Updated on May 11, 2020. Medical content reviewed by Dr. Joseph Rosado, MD, M.B.A, Chief Medical Officer
The marijuana component cannabidiol (CBD) not only has different effects than marijuana, but it can also come from another source. These factors often result in legal confusion surrounding the two medications. While some CBD medicine falls under the jurisdiction of Louisiana’s medical marijuana program, other products don’t.
According to Louisiana’s medical marijuana rules, marijuana counts as any part of the cannabis plant but the stalks. So, medicine made from the leaves goes under program regulations. The leaves of the marijuana plant tend to have more THC than the stalks — tetrahydrocannabinol (THC) is responsible for creating psychoactive effects, making it more controversial than CBD.
But, these laws also seem to ignore hemp-based CBD, which comes from the plant’s stalks. The legality of this medicine depends on the government’s judgment. In 2018, the commissioner of Louisiana Alcohol and Tobacco Control stated that the agency has a “zero-THC” policy. If a medication has any amount of THC, it counts as a controlled substance. However, patients who want to get medicine outside the medicinal cannabis program can legally purchase CBD items with zero percent THC.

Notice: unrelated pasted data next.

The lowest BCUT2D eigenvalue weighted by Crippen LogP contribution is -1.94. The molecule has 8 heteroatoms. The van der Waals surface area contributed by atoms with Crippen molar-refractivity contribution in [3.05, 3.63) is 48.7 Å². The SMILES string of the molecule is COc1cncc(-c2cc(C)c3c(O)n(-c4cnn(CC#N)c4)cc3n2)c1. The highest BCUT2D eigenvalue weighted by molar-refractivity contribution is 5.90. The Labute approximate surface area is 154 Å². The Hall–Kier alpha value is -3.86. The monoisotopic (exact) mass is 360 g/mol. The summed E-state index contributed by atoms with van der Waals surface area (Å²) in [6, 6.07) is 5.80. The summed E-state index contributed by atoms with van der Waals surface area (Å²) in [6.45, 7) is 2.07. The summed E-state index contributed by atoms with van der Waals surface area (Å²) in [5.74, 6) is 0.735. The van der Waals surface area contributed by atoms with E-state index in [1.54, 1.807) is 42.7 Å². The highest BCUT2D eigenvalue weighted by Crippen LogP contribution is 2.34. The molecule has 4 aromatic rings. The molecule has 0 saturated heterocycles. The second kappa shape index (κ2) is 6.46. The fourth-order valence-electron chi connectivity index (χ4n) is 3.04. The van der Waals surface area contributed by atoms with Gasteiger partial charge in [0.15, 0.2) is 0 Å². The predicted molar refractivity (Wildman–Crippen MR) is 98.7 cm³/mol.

If you decide to buy CBD from a store, you don’t have to have a particular health problem. But, we do recommend joining the medical marijuana program if possible. The state regulates the medicine sold in dispensaries, making it more trustworthy. You can sign up if you have a symptom such as:
To see the full list of eligible health problems, visit our Louisiana qualification page.
You must join the Louisiana medical cannabis program before buying marijuana-based CBD. Follow these steps:
Louisiana’s laws surrounding hemp-based CBD offer you less certainty than the rules for medical marijuana. It can be difficult to tell if a CBD product you find in a store has THC in it due to a lack of regulations. We recommend joining the state medical marijuana program to avoid legal ambiguity.